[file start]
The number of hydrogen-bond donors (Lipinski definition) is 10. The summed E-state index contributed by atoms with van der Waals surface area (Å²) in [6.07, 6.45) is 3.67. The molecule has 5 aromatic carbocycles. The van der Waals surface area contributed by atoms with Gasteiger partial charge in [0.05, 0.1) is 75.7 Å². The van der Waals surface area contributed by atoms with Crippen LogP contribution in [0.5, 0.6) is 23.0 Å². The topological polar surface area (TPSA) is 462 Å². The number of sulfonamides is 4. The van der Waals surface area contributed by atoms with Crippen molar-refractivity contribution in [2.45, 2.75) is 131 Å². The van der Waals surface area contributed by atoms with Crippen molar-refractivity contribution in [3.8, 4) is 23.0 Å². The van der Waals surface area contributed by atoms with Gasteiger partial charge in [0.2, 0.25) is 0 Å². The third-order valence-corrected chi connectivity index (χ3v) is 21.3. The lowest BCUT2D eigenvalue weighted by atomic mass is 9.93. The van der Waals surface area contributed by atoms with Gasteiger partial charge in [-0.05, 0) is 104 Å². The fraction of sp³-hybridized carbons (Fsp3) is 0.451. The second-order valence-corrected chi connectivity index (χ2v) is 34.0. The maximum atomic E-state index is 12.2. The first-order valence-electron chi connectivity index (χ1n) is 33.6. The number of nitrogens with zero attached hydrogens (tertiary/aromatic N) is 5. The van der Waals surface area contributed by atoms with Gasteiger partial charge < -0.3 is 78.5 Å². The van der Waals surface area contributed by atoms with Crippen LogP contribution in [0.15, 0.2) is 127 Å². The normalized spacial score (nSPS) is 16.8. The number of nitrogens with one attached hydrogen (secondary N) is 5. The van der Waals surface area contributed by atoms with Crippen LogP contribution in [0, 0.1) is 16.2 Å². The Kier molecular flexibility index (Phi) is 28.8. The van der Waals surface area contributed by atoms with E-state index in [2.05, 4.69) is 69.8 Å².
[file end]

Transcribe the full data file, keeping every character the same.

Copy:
The number of hydrogen-bond donors (Lipinski definition) is 10. The summed E-state index contributed by atoms with van der Waals surface area (Å²) in [6.07, 6.45) is 3.67. The molecule has 5 aromatic carbocycles. The van der Waals surface area contributed by atoms with Gasteiger partial charge in [0.05, 0.1) is 75.7 Å². The van der Waals surface area contributed by atoms with Crippen LogP contribution in [0.5, 0.6) is 23.0 Å². The topological polar surface area (TPSA) is 462 Å². The number of sulfonamides is 4. The van der Waals surface area contributed by atoms with Crippen molar-refractivity contribution in [2.45, 2.75) is 131 Å². The van der Waals surface area contributed by atoms with Crippen molar-refractivity contribution in [3.8, 4) is 23.0 Å². The van der Waals surface area contributed by atoms with Gasteiger partial charge in [0.2, 0.25) is 0 Å². The third-order valence-corrected chi connectivity index (χ3v) is 21.3. The lowest BCUT2D eigenvalue weighted by atomic mass is 9.93. The van der Waals surface area contributed by atoms with Gasteiger partial charge in [-0.05, 0) is 104 Å². The fraction of sp³-hybridized carbons (Fsp3) is 0.451. The second-order valence-corrected chi connectivity index (χ2v) is 34.0. The maximum atomic E-state index is 12.2. The first-order valence-electron chi connectivity index (χ1n) is 33.6. The number of nitrogens with zero attached hydrogens (tertiary/aromatic N) is 5. The van der Waals surface area contributed by atoms with Gasteiger partial charge < -0.3 is 78.5 Å². The van der Waals surface area contributed by atoms with Crippen LogP contribution in [0.15, 0.2) is 127 Å². The normalized spacial score (nSPS) is 16.8. The number of nitrogens with one attached hydrogen (secondary N) is 5. The van der Waals surface area contributed by atoms with Crippen LogP contribution in [0, 0.1) is 16.2 Å². The Kier molecular flexibility index (Phi) is 28.8. The van der Waals surface area contributed by atoms with E-state index in [2.05, 4.69) is 69.8 Å².